Editorial Note: The content of this article is based on the author’s opinions and recommendations alone. It may not have been previewed, commissioned or otherwise endorsed by any of our network partners.
You said “I do,” but now you don’t. Divorce can certainly take a toll on one’s emotions, but it’s the long-term financial toll that may come as a surprise. Sure, there are immediate costs, such as legal fees and moving expenses, but the impact on one’s retirement savings and overall financial health may reverberate well into the future.
How much of an impact? A new study from MagnifyMoney analyzing Federal Reserve data found that married couples are much more prepared for retirement than their divorced peers. In fact, divorced people are 23% more likely to have nothing saved for retirement.
Can divorce tarnish one’s golden years? Financially, perhaps. Our study found that divorced people are far less prepared for retirement than their married counterparts.
In fact, 54% of divorced or separated people report having no money saved for retirement at all. Of those who do, they’ve only saved an average of $37,000 in retirement, savings and investment accounts combined. Compare that to the average of $141,225 that married couples have saved in the same accounts, and the gap is wide.
However, just because married couples are more prepared for retirement in general than their divorced peers doesn’t mean they’re well prepared. In fact, 44% of them have nothing saved for retirement.
Neither group is particularly optimistic that they’ll have enough saved by retirement either, but married couples are more confident:
They may be right, too. Our study found that married couples said they need $1.7 million to retire, while divorced or separated people said they need nearly $1.2 million. Both groups have hefty gaps between those amounts and the funds they have saved.
Once again, that gap is larger for divorced people. Our study found the retirement funding gap for married couples to be 34%, while divorcees had a retirement funding gap of 75%.
The average household income for married couples was $147,365, compared with the average divorced person’s income of $73,308.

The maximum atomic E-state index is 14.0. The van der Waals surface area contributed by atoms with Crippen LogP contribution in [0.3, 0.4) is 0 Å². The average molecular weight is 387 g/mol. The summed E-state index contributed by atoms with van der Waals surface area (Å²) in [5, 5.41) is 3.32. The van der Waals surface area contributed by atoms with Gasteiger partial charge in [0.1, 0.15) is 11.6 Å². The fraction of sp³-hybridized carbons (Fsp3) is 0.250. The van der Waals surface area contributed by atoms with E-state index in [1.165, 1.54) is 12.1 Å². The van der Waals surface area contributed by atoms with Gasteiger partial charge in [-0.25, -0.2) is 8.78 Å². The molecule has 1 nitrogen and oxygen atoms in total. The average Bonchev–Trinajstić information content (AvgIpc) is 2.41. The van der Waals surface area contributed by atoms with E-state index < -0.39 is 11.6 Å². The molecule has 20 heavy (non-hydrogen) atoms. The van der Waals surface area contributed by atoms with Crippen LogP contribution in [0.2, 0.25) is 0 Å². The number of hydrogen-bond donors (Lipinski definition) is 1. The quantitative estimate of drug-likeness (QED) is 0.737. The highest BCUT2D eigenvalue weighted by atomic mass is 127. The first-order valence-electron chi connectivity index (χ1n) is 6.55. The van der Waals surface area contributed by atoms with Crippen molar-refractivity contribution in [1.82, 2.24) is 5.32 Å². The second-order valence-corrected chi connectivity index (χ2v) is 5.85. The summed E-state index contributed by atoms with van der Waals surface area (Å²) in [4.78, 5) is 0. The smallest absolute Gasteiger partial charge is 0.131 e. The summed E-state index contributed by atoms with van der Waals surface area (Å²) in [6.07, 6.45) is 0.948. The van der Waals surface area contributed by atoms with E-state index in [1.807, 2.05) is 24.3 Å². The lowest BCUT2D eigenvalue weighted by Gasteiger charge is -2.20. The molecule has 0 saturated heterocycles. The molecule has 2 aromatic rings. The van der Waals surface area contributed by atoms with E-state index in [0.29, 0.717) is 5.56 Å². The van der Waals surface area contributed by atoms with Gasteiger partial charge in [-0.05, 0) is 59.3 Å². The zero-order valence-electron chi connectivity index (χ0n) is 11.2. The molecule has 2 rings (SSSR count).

The retirement-preparedness divide is especially wide when looking at the retirement account balances of those who are married compared with those who are divorced. In fact, our study found that married people’s accounts are more than seven times heftier than those of divorced people — an average of $107,011, versus $15,083.
Across the marital-slanted financial board, in general, divorced people tend to come up short when it comes to assets compared with married people:
As for overall wealth, it’s once again divorced people who are often at a financial disadvantage. Married couples have 3.7 times more overall wealth on average than those who are divorced. When taking into account the average assets of married couples ($1,252,854) and average liabilities ($153,995), which includes debts like mortgages, credit cards and auto loans, the average total wealth of married couples is $1,098,859.
In comparison, people who are divorced or separated have an average of $391,322 in assets and $95,484 in liabilities, equaling an average total wealth amount of $295,838.
The average cost of divorce is $12,900, according to a nationwide survey from Nolo, but that can vary based on where you live, whether you have children, how long the divorce takes and other factors. That nearly $13,000 includes attorney fees and other court costs, including real estate appraisers and tax advisors.
While that number can be much higher or lower, it’s often a significant amount, and it may contribute to the common theme we found: When it comes to savings and assets, those who are divorced are lagging behind their married couple cohorts.
Such steep — and likely unanticipated — expenses are likely to take a toll on most people’s finances. Things like retirement savings and the purchase of assets may be put on hold as funds are needed to cover those expenses. None of this is to say that anyone should stay married just to fare better financially, but it’s important for those who are considering a divorce to understand the potential financial impact and to prepare for it as best as possible.
There are often ways to save when it comes to divorce. To lower the potential cost of a separation, we recommend negotiating terms with your spouse before filing, getting a postnuptial agreement and partaking in mediation.
Saving for retirement is important, no matter your marital status. Here are five tips to help.
Analysts analyzed data from the Federal Reserve’s 2019 Survey of Consumer Finances — the latest available data — to examine the financial health of divorced people and married couples. We also used data from the supplementary module of the Survey of Consumer Expectations, collected between 2015 and 2018.
The “Find a Financial Advisor” links contained in this article will direct you to webpages devoted to MagnifyMoney Advisor (“MMA”). After completing a brief questionnaire, you will be matched with certain financial advisers who participate in MMA’s referral program, which may or may not include the investment advisers discussed.